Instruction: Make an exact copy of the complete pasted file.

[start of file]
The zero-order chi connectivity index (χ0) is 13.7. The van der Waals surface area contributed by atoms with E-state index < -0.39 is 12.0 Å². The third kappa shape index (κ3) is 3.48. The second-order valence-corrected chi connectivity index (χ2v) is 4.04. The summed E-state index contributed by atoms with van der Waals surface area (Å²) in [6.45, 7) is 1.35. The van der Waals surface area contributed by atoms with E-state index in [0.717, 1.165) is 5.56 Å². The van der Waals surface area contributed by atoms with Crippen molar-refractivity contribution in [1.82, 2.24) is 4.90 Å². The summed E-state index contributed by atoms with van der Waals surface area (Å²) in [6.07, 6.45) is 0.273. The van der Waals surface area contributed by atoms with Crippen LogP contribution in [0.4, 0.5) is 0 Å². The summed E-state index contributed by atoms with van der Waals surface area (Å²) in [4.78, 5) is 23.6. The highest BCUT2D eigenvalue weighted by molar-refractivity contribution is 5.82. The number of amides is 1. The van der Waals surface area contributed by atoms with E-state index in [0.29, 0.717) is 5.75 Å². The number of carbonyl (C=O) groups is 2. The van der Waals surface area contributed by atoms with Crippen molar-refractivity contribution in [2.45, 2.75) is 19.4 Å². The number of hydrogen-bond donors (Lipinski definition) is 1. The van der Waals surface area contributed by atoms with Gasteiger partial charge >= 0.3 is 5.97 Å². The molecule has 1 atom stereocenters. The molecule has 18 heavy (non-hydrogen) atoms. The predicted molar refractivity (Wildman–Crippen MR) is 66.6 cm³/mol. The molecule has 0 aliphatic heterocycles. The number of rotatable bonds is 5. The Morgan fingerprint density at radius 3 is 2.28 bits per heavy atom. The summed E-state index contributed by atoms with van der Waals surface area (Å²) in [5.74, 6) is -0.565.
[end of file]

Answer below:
The zero-order chi connectivity index (χ0) is 13.7. The van der Waals surface area contributed by atoms with E-state index < -0.39 is 12.0 Å². The third kappa shape index (κ3) is 3.48. The second-order valence-corrected chi connectivity index (χ2v) is 4.04. The summed E-state index contributed by atoms with van der Waals surface area (Å²) in [6.45, 7) is 1.35. The van der Waals surface area contributed by atoms with E-state index in [0.717, 1.165) is 5.56 Å². The van der Waals surface area contributed by atoms with Crippen molar-refractivity contribution in [1.82, 2.24) is 4.90 Å². The summed E-state index contributed by atoms with van der Waals surface area (Å²) in [6.07, 6.45) is 0.273. The van der Waals surface area contributed by atoms with Crippen LogP contribution in [0.4, 0.5) is 0 Å². The summed E-state index contributed by atoms with van der Waals surface area (Å²) in [4.78, 5) is 23.6. The highest BCUT2D eigenvalue weighted by molar-refractivity contribution is 5.82. The number of amides is 1. The van der Waals surface area contributed by atoms with E-state index in [0.29, 0.717) is 5.75 Å². The number of carbonyl (C=O) groups is 2. The van der Waals surface area contributed by atoms with Crippen molar-refractivity contribution in [2.45, 2.75) is 19.4 Å². The number of hydrogen-bond donors (Lipinski definition) is 1. The van der Waals surface area contributed by atoms with Gasteiger partial charge >= 0.3 is 5.97 Å². The molecule has 1 atom stereocenters. The molecule has 18 heavy (non-hydrogen) atoms. The predicted molar refractivity (Wildman–Crippen MR) is 66.6 cm³/mol. The molecule has 0 aliphatic heterocycles. The number of rotatable bonds is 5. The Morgan fingerprint density at radius 3 is 2.28 bits per heavy atom. The summed E-state index contributed by atoms with van der Waals surface area (Å²) in [5.74, 6) is -0.565.